Why One Doesn’t Code From Lab Reports

Why One Doesn’t Code From Lab Reports

by Chris Richards, RHIA, CCS

Normal reference ranges for common laboratory tests are readily available. While it seems reasonable, logical, and simple to look at lab values and draw clinical conclusions regarding a patient’s health status, it is important to appreciate that “normal” for one patient may not be normal for another. Because of natural variations, it has never been deemed appropriate for coders to infer clinical diagnoses based on these values.

The Official Coding Guideline 3.B. instructs us: “do not code abnormal lab findings unless the provider indicates their clinical significance.” The relevance of such test results need to be confirmed and documented by a physician in the medical record, who then may or may not assign or associate a diagnosis with the finding.

Here are some examples where external and other factors play an important role in assessing whether a given lab value has reliable meaning. (These are examples taken from the Laboratory Test Handbook, published by Lexicomp.)

  • Definition of normal – Normal reference ranges can vary from one institution to another.
  • Cut off points – Many tests do not have sharp cutoff points between normal and abnormal.
  • Medications – Medications taken by a patient have the potential to significantly affect lab results.
  • Pregnancy – Pregnancy can affect many electrolyte and hormonal findings.
  • Athletes – Athletes are apt to have elevation in BUN and LCH, as well as slow pulse rates.
  • Physical exercise – Physical exercise can create abnormally high levels of troponin, CK, creatinine, potassium, uric acid, bilirubin and white blood cell counts.
  • Patient positioning – Positioning is reported to change the normal results for a number of tests including total protein, albumin, calcium, H&H, ALT, and iron. Levels of these substances have been found to be higher in an upright position than in a reclining position.
  • Patient body weight – Some laboratory computer software makes no allowance for body weight. Creatinine clearance and blood volumes require this data. Males have body weight associations for creatinine, protein, hemoglobin and AST, while females have an inverse relationship between body weight and calcium.
  • Urinalysis – The significance of a few red cells in urine depends on the clinical setting. Voided versus catherterized urine, sex, and menstruation all affect the urinalysis results. Therefore some test cannot be classified as “normal” or “abnormal” by computer, but only by the physician caring for that particular patient.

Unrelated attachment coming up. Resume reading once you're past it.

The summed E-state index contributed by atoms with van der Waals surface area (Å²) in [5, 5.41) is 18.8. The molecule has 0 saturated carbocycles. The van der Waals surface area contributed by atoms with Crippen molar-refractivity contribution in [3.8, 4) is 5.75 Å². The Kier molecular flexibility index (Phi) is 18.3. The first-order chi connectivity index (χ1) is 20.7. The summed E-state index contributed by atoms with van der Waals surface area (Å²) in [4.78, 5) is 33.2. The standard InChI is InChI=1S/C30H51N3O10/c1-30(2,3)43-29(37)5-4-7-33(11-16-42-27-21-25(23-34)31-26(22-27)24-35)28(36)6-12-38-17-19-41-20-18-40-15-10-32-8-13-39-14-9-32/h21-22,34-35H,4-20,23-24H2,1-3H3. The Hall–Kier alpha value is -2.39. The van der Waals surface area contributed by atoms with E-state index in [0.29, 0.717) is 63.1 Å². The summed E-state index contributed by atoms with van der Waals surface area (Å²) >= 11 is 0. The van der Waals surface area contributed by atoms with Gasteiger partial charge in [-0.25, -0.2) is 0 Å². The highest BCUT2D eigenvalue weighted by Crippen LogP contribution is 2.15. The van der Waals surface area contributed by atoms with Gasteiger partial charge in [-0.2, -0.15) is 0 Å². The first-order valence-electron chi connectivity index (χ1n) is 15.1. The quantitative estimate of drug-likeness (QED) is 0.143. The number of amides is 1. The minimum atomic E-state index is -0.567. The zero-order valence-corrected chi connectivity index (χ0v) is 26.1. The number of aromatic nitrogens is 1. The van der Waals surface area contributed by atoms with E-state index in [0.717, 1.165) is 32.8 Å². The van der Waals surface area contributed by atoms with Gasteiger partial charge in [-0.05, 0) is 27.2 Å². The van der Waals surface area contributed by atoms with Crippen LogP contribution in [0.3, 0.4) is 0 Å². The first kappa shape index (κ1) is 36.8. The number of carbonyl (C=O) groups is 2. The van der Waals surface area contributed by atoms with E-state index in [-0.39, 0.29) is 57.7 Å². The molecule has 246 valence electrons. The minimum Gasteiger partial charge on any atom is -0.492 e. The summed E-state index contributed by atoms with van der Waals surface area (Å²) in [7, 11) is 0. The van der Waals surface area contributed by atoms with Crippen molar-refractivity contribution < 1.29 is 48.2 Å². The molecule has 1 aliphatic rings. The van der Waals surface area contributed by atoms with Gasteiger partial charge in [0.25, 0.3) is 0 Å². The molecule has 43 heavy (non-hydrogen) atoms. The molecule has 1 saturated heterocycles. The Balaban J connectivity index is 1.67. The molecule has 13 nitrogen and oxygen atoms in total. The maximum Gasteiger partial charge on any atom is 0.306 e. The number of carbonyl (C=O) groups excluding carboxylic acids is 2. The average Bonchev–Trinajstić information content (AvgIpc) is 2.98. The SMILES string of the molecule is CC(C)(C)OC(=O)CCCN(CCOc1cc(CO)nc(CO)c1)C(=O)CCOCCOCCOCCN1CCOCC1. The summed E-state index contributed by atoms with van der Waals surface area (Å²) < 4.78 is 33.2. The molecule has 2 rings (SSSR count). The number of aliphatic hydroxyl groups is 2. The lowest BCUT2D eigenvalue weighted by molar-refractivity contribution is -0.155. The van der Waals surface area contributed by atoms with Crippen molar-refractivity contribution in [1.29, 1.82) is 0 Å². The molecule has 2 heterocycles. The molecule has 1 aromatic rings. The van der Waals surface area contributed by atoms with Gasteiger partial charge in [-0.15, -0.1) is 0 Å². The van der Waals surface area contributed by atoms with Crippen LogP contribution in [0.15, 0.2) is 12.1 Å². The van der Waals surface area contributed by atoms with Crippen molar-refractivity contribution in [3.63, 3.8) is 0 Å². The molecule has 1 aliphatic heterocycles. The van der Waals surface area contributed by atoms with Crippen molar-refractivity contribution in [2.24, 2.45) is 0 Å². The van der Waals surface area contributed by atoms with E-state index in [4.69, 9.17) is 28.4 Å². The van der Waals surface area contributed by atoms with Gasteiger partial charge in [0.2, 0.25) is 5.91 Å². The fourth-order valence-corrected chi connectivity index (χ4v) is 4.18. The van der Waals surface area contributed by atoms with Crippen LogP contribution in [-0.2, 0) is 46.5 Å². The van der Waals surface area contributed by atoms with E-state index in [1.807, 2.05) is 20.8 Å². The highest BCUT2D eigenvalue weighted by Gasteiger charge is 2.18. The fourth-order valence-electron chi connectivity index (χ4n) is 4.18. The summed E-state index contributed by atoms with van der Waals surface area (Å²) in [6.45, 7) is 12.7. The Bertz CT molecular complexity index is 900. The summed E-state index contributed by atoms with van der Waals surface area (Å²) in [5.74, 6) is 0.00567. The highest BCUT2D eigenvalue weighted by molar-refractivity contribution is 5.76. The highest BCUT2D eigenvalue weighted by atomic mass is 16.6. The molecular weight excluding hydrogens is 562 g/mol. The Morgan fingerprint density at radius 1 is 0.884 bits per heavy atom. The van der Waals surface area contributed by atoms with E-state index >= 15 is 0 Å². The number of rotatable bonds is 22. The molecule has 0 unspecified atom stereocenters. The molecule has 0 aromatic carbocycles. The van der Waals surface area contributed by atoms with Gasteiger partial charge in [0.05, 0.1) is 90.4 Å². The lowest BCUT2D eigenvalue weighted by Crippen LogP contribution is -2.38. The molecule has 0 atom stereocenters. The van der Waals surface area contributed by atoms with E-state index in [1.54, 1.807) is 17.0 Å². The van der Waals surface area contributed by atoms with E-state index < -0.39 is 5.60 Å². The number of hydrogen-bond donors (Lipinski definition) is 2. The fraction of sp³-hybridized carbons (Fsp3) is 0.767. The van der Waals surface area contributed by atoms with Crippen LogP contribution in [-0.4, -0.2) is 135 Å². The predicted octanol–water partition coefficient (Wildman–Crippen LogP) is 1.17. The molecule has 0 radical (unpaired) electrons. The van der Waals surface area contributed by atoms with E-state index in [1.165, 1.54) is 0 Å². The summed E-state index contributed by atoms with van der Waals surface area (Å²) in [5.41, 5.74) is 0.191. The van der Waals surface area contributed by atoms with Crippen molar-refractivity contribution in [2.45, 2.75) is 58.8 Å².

• Meals – Fasting versus nonfasting tests can also influence test results.
  • Impact of venipuncture – Hemolysis from hemolytic anemia or venipuncture can cause increases in LDH, bilirubin, ALT, GGT, AST, potassium, magnesium and alkaline phosphatase. Hemolysis from venipuncture may be associated with release of thromoplastins and may invalidate the results of coagulation studies.
  • Circadian rhythms – Circadian rhythms may have implications for many lab tests. Among the variations cited is the rate of drug excretion as well as cyclical responses to therapy. For example, triglycerides are higher in the afternoon as is phosphate, BUN and hematocrit.
  • Genetic variations – Genetic variations exist in how individuals metabolize drugs and, therefore, major variations in lab test values may occur.
  • Measurement versus monitoring – Evaluation of results of a given test over time may be more meaningful than a single result.
  • Finally – Other variables may include sex, stress, menstrual cycle, age, menopause and even altitude.

 

About the Author

Chris Richards, RHIA, CCS
Chris joined Barry Libman Inc. as a Senior Associate in 2014 after 27 years with Masspro, the Massachusetts Quality Improvement Organization (QIO). Chris’s areas of expertise include health information administration, case management, quality improvement, hospital payment oversight, and documentation education initiatives. He has a comprehensive understanding of the Federal Medicare program rules and regulations, as well as extensive experience ensuring that clinical coding and DRG assignment result in accurate provider reimbursement. A graduate of Hobart College, he received a postgraduate Bachelor of Science in Health Information Administration from Northeastern University.

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